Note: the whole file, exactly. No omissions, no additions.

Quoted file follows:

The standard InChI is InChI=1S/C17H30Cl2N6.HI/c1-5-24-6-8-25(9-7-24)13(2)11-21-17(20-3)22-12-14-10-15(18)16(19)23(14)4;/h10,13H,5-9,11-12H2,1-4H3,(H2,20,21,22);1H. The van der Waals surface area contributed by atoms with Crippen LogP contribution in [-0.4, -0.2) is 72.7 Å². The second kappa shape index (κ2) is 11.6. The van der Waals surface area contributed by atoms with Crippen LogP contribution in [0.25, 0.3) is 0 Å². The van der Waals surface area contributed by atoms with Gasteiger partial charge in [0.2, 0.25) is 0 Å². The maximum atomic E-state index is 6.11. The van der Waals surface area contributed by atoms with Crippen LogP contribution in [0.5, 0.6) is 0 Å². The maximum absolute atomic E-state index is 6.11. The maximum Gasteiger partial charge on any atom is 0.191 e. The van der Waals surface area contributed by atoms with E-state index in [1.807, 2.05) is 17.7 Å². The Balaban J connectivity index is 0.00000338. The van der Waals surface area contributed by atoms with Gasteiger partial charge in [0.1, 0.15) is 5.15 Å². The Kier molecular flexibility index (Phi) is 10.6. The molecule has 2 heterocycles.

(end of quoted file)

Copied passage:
The standard InChI is InChI=1S/C17H30Cl2N6.HI/c1-5-24-6-8-25(9-7-24)13(2)11-21-17(20-3)22-12-14-10-15(18)16(19)23(14)4;/h10,13H,5-9,11-12H2,1-4H3,(H2,20,21,22);1H. The van der Waals surface area contributed by atoms with Crippen LogP contribution in [-0.4, -0.2) is 72.7 Å². The second kappa shape index (κ2) is 11.6. The van der Waals surface area contributed by atoms with Crippen LogP contribution in [0.25, 0.3) is 0 Å². The van der Waals surface area contributed by atoms with Gasteiger partial charge in [0.2, 0.25) is 0 Å². The maximum atomic E-state index is 6.11. The van der Waals surface area contributed by atoms with Crippen LogP contribution in [0.5, 0.6) is 0 Å². The maximum absolute atomic E-state index is 6.11. The maximum Gasteiger partial charge on any atom is 0.191 e. The van der Waals surface area contributed by atoms with E-state index in [1.807, 2.05) is 17.7 Å². The Balaban J connectivity index is 0.00000338. The van der Waals surface area contributed by atoms with Gasteiger partial charge in [0.1, 0.15) is 5.15 Å². The Kier molecular flexibility index (Phi) is 10.6. The molecule has 2 heterocycles.